Ryan131

March 25, 2011, 2:50 pm

I'm probably going to get one of these, having been mightily impressed when I played Zelda and Resident Evil at a preview event a few weeks ago.

The launch titles are very uninspiring, however... I think I'll wait for now.

Michael G

March 25, 2011, 3:08 pm

@KultiVator


Decent review. Just one minor nit-pick...

" It’s no AMOLED display like on the Samsung Galaxy S or iPhone 4 Retina display"

...iPhone 4 uses IPS-derived LCD technology, rather than AMOLED.

Re-read, there's an "or" in that sentence, there is no implication that the iPhone uses AMOLED.

Personally for me, I feel the device is kind of ugly. It's very boxy looking, it doesn't strike me as being sleek and stylish.

TechVegan

March 25, 2011, 3:39 pm

@justinh:
As PoinsonJam and Tim Sutton said, I was referring to the launch price.

@KultiVator:
Don't worry, I'm well aware of that, since I'm a screen technlology fan and review monitors :) The AMOLED part was just referring to the Samsung, but it was easy to read amiss so I've altered it for clarification. Thanks!

@Tim Sutton:
Excellent comparison there :)

@BOFH:
In fact, some almost look like Xbox 360 titles played on a standard definition telly, and the 3D effect really helps to disguise any 'rough edges'. I'd say graphically the 3DS has little to worry about for now, and the experience offered is far superior to playing games on a smartphone.
But I do agree with your overall point. For better or for worse, the 3DS physically looks and feels like a product that could have come out several years ago. However, I'm with KultiVator in guessing/hoping that Nintendo will streamline it and improve the battery life on updated iterations (as with the DS > DS Lite).

@Ryan:
Indeed, Resi looked fantastic :)
Waiting never hurts, so probably a good call.

hankb6d

March 25, 2011, 3:50 pm

I highly recommend you try before you buy, not just for the 3D effect but the upscaling of your DS library. It's not the prettiest.

GoldenGuy

March 25, 2011, 4:42 pm

@ Michael G

"Personally for me, I feel the device is kind of ugly. It's very boxy looking, it doesn't strike me as being sleek and stylish."

I know design aesthetics are subjective and all but I still don''t understand the positive reviews for the whole DS line, in that respect. Their dull, boxy, plasticky appearance, make them look like 90s Chinese knock-offs of themselves - something Stuart Ashen would end up reviewing. You think of mobile devices roughly in a similar size - iPods, larger smartphones, smaller tablets - and on the whole, they show how badly dated the DSs are. Sure, Nintendo's target market's always been younger but iPods, with their glass, chrome and curves, haven't looked similarly toylike in a long time - and kids and teens don't exactly reject those. And I'm not knocking the actual utility of the stylus but it doesn't exactly have contemporary connotations, does it? But hey, that's looks. I'm as keen to see how the stereoscopy looks as anybody. I'm a lot more enthusiastic about 3D gaming than 3D cinema and television.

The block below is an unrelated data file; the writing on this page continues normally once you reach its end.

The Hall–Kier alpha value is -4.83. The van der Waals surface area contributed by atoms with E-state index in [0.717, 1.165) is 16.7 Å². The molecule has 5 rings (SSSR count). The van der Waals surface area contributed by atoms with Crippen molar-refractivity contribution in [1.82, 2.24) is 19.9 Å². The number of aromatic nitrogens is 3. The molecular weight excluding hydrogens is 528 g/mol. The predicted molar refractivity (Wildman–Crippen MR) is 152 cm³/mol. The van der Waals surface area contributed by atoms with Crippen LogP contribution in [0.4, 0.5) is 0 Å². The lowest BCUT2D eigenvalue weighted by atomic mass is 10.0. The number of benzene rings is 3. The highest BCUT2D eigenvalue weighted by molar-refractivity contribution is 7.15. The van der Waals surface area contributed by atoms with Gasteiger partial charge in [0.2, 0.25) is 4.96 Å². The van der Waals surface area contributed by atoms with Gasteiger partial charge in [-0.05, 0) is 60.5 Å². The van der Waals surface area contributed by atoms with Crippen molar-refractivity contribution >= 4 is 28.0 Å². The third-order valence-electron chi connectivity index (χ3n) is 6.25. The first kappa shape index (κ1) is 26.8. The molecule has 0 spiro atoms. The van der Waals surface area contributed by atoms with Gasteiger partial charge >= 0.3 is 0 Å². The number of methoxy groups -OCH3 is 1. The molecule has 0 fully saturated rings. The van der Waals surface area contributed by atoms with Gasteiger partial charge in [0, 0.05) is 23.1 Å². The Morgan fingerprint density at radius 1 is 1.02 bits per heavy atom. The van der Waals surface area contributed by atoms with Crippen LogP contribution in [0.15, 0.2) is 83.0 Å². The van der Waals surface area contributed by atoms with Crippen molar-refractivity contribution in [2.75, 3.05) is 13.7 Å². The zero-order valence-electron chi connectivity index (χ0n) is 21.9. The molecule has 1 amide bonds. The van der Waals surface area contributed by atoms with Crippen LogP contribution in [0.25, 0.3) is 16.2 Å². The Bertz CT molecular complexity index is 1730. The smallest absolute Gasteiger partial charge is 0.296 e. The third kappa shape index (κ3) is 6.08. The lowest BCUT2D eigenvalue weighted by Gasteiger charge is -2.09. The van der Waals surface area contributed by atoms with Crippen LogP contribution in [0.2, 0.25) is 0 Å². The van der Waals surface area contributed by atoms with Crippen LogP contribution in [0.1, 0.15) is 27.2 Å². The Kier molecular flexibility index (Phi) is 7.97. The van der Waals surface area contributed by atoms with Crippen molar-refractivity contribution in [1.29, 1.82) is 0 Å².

ilovethemonkeyhead

March 25, 2011, 9:25 pm

i picked up a black 3ds today - one gripe i found a little frustrating was the nintendo ds emulation. it seems to be built on the ds lite software rather than the dsi software, so the wifi support excludes wifi networks with any security higher than WEP.

JellyUK

March 25, 2011, 11:59 pm

@ilovethemonkeyhead - The newer software update allows WPA2 PSK etc, you just need to turn off security on wireless (or turn it down to WEP), get the update, turn it back up and it works. Just had to do it on my housemate's 3DS.

J4cK1505

March 26, 2011, 3:01 am

sounds distinctly sub par to me, even a step backwords in some areas - just think how this console will be seen towards the end of its approx 6 year lifespan

ilovethemonkeyhead

March 26, 2011, 1:33 pm

played a whole day with it - i noticed it didn't have the last gen ds's microphone port, and that my earphones with built in a microphone worked just fine in the sounds app. that's very very useful, in my opinion. also, there's an infrared port, the likes of which i haven't seen since the gameboy days. i think nintendo shot themselves in the foot by not releasing 3dsware at launch (like they did with dsiware). i feel there's so much more the 3ds can do out of the box if an online service was there from the get go. either way, i'm playing super mario 64 ds the way it should have been played :)

adoniteINK

March 26, 2011, 4:15 pm

QFT NGP FTW LOL! (oxford dictionary approves)

icurafu

March 26, 2011, 6:26 pm

"the most powerful dedicated portable gaming machine around."

Are you sure about this? The PSP came out over 6 yeas ago and I'm certain that the "3DS’ sub-300MHz ARM11 CPU and 133MHz, single-core GPU" compares slightly below the 333Mhz MIPS CPU and 133 MHz GPU with dedicated RAM. And from looking at the video of the 3DS, you can see that it far behind the aging PSP. Well atleast they will be able to sell it at half the price of the NGP.

weirdwilli

March 26, 2011, 10:20 pm

Would have got one of these if Mario or even just Mario Kart had come out as a release title, it's a shame that neither have really. Remember getting my DS on release day, loved it to pieces, American Sk8land was possibly the best Tony Hawk's game ever, and Mario 64 brought back so many memories..

Mattj

March 30, 2011, 3:19 am

@Goldenguy. Talking of Ashens, Here's his (entertaining as ever) review http://www.youtube.com/watch?v...

alphanash

August 17, 2011, 8:27 pm

Now the huge price-drop has happened, I wonder how many people have reconsidered buying the 3DS. Besides the gimmicky 3D, lack of real advancement from the DS and price, I can;t bring myself to buy a console with few to no new games.

You know a console is in trouble when the main game that's shifting it is a re-release of a 13 year old game

comments powered by Disqus